Diesel prices up 14.3 cents in the last week, says EIA

Diesel prices saw their single largest weekly price hike since a 14.6 cent increase during the week of June 8, 2009, with a 14.3 gain, bringing the price per gallon up to $3.716, according to data from the Department of Energy’s Energy Information Administration (EIA).

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Diesel prices saw their single largest weekly price hike since a 14.6 cent increase during the week of June 8, 2009, with a 14.3 gain, bringing the price per gallon up to $3.716, according to data from the Department of Energy’s Energy Information Administration (EIA).

On an annual basis, diesel prices are up 74.1 cents.

Diesel prices have gone up for 13 straight weeks for a cumulative 55.4 cent gain, coupled with prices being above $3.40 per gallon for the seventh straight week. Current prices are at their highest level since reaching $3.659 the week of October 13, 2008.

This week’s price also represents the 22nd consecutive week prices have been at $3 per gallon or more. Prior to the week of October 4, when diesel prices hit $3.00 per gallon, the price per gallon of diesel was below the $3.00 mark for 18 straight weeks.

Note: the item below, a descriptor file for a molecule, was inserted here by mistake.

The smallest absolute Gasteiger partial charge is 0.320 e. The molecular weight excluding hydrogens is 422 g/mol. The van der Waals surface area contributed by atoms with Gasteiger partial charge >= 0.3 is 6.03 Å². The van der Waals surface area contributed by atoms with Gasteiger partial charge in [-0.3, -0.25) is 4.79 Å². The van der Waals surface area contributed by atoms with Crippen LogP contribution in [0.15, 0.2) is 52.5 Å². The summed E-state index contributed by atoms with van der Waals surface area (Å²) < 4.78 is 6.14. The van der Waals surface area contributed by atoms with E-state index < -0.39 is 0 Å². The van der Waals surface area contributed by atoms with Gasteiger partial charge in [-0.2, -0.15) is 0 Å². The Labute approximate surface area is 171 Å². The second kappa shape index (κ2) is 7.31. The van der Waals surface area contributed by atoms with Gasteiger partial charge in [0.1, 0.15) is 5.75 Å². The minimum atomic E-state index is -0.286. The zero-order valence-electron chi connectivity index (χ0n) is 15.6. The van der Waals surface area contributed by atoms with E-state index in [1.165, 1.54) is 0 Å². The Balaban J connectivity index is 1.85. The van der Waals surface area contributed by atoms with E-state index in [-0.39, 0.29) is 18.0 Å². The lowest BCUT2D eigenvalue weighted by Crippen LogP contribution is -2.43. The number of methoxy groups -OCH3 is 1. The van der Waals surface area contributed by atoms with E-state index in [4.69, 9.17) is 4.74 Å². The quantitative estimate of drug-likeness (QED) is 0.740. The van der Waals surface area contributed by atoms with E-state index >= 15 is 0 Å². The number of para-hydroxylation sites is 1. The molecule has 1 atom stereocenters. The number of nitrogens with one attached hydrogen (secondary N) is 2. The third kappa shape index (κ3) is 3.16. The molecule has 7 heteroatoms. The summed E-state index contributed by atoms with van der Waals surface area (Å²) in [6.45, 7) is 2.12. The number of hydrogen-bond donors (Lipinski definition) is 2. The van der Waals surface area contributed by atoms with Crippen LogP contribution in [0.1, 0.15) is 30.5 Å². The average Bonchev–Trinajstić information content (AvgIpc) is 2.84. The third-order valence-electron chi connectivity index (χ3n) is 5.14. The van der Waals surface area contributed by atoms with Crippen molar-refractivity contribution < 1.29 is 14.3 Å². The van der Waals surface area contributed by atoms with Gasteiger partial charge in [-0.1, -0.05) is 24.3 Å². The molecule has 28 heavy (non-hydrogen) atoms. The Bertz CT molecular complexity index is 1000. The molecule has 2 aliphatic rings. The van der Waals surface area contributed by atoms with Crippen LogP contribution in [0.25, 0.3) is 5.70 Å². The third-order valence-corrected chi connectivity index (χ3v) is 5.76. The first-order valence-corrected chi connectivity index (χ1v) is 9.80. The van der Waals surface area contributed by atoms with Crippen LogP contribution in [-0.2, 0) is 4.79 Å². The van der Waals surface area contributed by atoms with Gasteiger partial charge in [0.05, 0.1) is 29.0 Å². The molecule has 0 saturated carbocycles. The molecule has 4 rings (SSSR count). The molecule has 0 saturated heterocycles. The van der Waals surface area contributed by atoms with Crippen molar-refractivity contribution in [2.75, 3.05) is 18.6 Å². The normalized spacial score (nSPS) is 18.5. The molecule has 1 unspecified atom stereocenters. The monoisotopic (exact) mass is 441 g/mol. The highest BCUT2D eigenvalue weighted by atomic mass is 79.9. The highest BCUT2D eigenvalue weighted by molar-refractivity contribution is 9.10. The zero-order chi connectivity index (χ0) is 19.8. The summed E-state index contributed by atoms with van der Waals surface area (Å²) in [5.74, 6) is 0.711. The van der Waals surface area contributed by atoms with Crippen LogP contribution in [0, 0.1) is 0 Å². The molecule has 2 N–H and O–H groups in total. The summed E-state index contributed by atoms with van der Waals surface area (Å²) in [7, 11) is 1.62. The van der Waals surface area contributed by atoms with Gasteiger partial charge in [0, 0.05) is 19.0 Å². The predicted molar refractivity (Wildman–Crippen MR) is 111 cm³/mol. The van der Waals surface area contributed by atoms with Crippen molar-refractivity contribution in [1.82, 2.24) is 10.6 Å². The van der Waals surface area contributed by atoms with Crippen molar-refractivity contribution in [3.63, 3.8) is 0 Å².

Oil barrel prices are currently trading at $96.94 on the New York Mercantile Exchange as of press time and could potentially go higher due to violence continued to rage in Libya, which has led to several oil companies suspending or shuttering their operations in the oil-rich North African country, according to a recent Wall Street Journal report.

What’s more, the underlying effect of increasing oil prices on the economic recovery could be severe, as many economists have pointed out that as a general rule of thumb, every $10 increase in the price of a barrel of oil reduces the growth of the gross domestic product by half a percentage point within two years, stated a New York Times report.

And a research report from Avondale Partners analyst Donald Broughton noted that the large spike in crude oil prices caused by increasing geopolitical risk in the Middle East will provide further fuel for the continuing rise in diesel prices.

At a time when freight volumes are showing consistent growth, many shippers have expressed concern about the pace of these diesel increases, explaining that if prices continue to rise at their current pace, it has the potential to hinder growth and increase operating costs, which will, in turn, force them to raise rates and offset the increased prices to consumers.

For more articles on diesel prices, please click here.


About the Author

Jeff Berman, Group News Editor
Jeff Berman is Group News Editor for Logistics Management, Modern Materials Handling, and Supply Chain Management Review. Jeff works and lives in Cape Elizabeth, Maine, where he covers all aspects of the supply chain, logistics, freight transportation, and materials handling sectors on a daily basis. Contact Jeff Berman

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Article Topics

Diesel · Diesel Prices · EIA · Transportation · Trucking · All Topics
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